Signs and symptoms of stage 1 cervical cancer include:

  • Thick, red, or watery vaginal discharge with a foul odour
  • Vaginal bleeding occurs during sex, in between menstrual cycles, or following menopause.
  • Heavier menstrual periods that might last longer than usual.

If cervical cancer has metastasized to different body parts, symptoms might include:

  • Painful urination or blood in the urine (hematuria)
  • Diarrhoea, painful, or bloody stool
  • Fatigue, loss of appetite, and weight
  • Pelvic or abdominal pain
  • Dull backache
  • Swelling in the legs
  • The general feeling of illness (myalgia) [5]

How is cervical cancer diagnosed?

Pap smears, or HPV tests, are the two cervical cancer screening tests which are used to detect cervical cancer.

  1. Pap smear: This test detects abnormal cellular changes (hyperplasia and dysplasia) in the cervical lining.
  2. HPV Test: This test checks cervical cells for high-risk HPV infections that are most likely to cause cervical cancer.

A gynaecologist might suggest an HPV/Pap co-test for individuals over 30 years of age. [2, 5]


HPV vaccine: Preventing HPV infection and cervical cancer

The HPV vaccination Gardasil 9 guards against infection from nine HPV types, including the two low-risk forms that cause the majority of genital warts (types 6 and 11) and the seven strains that cause the majority of HPV-related cancers (types 16, 18, 31, 33, 45, 52, and 58). It is important for everyone to get vaccinated because anyone, regardless of their gender and sexual orientation, can get infected with HPV infections that might cause cancer later in life.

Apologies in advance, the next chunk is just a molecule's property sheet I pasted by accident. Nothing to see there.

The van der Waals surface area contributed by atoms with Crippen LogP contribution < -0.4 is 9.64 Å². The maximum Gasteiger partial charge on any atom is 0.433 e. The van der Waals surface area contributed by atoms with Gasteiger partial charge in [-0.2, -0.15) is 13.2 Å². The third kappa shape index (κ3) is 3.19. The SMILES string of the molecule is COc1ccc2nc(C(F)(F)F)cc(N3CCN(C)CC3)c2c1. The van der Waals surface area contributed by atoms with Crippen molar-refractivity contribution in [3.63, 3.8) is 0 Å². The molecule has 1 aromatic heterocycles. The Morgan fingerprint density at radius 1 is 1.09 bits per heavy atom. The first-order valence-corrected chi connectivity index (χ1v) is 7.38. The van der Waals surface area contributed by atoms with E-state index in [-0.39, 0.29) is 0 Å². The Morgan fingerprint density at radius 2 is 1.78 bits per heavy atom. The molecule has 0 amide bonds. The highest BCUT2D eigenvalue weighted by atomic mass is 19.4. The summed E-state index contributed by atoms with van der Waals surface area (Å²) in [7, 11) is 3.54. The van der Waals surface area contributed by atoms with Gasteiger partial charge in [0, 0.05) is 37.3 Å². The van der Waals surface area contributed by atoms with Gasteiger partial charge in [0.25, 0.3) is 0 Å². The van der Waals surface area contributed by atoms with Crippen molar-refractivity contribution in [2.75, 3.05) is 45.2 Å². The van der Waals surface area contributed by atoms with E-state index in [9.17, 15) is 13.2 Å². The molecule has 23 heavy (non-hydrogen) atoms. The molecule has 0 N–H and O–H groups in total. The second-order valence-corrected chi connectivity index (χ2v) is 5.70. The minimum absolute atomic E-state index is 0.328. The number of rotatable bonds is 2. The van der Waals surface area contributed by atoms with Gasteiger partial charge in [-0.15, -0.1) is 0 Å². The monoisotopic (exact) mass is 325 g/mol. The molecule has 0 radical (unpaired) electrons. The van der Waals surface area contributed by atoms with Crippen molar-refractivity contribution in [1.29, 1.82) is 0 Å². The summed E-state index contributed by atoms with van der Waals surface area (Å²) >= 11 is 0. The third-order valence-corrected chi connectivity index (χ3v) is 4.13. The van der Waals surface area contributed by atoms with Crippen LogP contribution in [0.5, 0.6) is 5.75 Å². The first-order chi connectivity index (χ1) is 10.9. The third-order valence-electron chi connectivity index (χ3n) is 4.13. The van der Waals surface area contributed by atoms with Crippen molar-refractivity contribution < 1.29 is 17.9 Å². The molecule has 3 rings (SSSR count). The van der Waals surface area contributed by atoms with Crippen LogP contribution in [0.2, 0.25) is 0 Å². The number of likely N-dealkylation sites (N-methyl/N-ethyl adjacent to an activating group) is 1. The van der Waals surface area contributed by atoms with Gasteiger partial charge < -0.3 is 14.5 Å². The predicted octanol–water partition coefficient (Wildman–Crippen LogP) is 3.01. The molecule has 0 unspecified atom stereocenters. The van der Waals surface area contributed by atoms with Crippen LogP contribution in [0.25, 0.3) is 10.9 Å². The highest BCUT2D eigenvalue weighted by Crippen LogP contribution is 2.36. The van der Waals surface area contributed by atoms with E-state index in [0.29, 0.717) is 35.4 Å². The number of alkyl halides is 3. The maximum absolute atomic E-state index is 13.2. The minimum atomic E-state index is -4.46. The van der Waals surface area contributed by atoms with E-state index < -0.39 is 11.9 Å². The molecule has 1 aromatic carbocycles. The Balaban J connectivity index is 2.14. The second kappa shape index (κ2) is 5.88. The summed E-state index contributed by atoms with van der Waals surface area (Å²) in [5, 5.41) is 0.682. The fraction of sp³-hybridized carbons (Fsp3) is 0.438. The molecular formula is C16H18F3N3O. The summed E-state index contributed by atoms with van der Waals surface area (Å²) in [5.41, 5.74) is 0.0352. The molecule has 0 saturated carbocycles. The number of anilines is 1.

HPV Vaccination
Image Source: Wikimedia Commons

Key points about HPV vaccination:

  1. The HPV vaccine is estimated to prevent up to 90% of cancers caused by HPV infection and genital warts.
  2. The HPV vaccinations offer the most protection when administered between the ages of 9 and 12.
  3. Both males and females are eligible to receive HPV vaccinations.
  4. HPV vaccines can only prevent HPV infections; they don’t aid in the treatment of a pre-existing infection.
  5. It is recommended that teens and young adults (13 to 26 years old) who have not been vaccinated or completed all of their vaccination shots get the vaccine as soon as possible.
  6. Two vaccine doses should be administered to individuals who begin the vaccination series before the age of 15, and three doses should be administered to those who receive their first dose at or after the age of 15.
  7. The American Cancer Society (ACS) does not recommend HPV vaccines for individuals older than 26 years.